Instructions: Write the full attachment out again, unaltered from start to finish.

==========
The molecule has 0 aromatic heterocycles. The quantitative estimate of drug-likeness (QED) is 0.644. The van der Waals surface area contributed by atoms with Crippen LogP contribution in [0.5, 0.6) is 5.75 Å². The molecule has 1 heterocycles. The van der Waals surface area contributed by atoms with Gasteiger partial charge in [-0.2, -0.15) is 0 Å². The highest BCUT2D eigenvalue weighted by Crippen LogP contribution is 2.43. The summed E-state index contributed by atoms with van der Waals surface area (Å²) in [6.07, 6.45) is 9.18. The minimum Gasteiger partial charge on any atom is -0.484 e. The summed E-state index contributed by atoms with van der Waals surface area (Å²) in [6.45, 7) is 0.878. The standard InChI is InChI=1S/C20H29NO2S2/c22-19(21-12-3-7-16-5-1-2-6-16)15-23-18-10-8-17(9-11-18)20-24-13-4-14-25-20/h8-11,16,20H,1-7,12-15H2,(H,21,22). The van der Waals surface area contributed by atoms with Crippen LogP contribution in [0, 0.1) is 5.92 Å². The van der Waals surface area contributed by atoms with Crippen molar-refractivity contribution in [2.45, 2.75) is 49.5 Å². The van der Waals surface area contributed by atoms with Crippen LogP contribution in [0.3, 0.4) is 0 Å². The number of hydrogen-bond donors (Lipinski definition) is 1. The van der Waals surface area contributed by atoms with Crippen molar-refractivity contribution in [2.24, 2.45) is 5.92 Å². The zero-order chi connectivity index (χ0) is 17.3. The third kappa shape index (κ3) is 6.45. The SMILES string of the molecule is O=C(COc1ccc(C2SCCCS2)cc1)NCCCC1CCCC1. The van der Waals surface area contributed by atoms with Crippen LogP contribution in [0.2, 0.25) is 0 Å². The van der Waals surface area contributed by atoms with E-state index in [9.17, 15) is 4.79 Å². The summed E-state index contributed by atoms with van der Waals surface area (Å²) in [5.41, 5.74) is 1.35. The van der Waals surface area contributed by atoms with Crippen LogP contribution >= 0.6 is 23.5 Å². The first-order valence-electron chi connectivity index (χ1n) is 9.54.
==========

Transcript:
The molecule has 0 aromatic heterocycles. The quantitative estimate of drug-likeness (QED) is 0.644. The van der Waals surface area contributed by atoms with Crippen LogP contribution in [0.5, 0.6) is 5.75 Å². The molecule has 1 heterocycles. The van der Waals surface area contributed by atoms with Gasteiger partial charge in [-0.2, -0.15) is 0 Å². The highest BCUT2D eigenvalue weighted by Crippen LogP contribution is 2.43. The summed E-state index contributed by atoms with van der Waals surface area (Å²) in [6.07, 6.45) is 9.18. The minimum Gasteiger partial charge on any atom is -0.484 e. The summed E-state index contributed by atoms with van der Waals surface area (Å²) in [6.45, 7) is 0.878. The standard InChI is InChI=1S/C20H29NO2S2/c22-19(21-12-3-7-16-5-1-2-6-16)15-23-18-10-8-17(9-11-18)20-24-13-4-14-25-20/h8-11,16,20H,1-7,12-15H2,(H,21,22). The van der Waals surface area contributed by atoms with Crippen LogP contribution in [0, 0.1) is 5.92 Å². The van der Waals surface area contributed by atoms with Crippen molar-refractivity contribution in [2.45, 2.75) is 49.5 Å². The van der Waals surface area contributed by atoms with Crippen LogP contribution in [0.3, 0.4) is 0 Å². The number of hydrogen-bond donors (Lipinski definition) is 1. The van der Waals surface area contributed by atoms with Crippen molar-refractivity contribution in [2.24, 2.45) is 5.92 Å². The zero-order chi connectivity index (χ0) is 17.3. The third kappa shape index (κ3) is 6.45. The SMILES string of the molecule is O=C(COc1ccc(C2SCCCS2)cc1)NCCCC1CCCC1. The van der Waals surface area contributed by atoms with Crippen LogP contribution in [0.2, 0.25) is 0 Å². The van der Waals surface area contributed by atoms with E-state index in [9.17, 15) is 4.79 Å². The summed E-state index contributed by atoms with van der Waals surface area (Å²) in [5.41, 5.74) is 1.35. The van der Waals surface area contributed by atoms with Crippen LogP contribution >= 0.6 is 23.5 Å². The first-order valence-electron chi connectivity index (χ1n) is 9.54.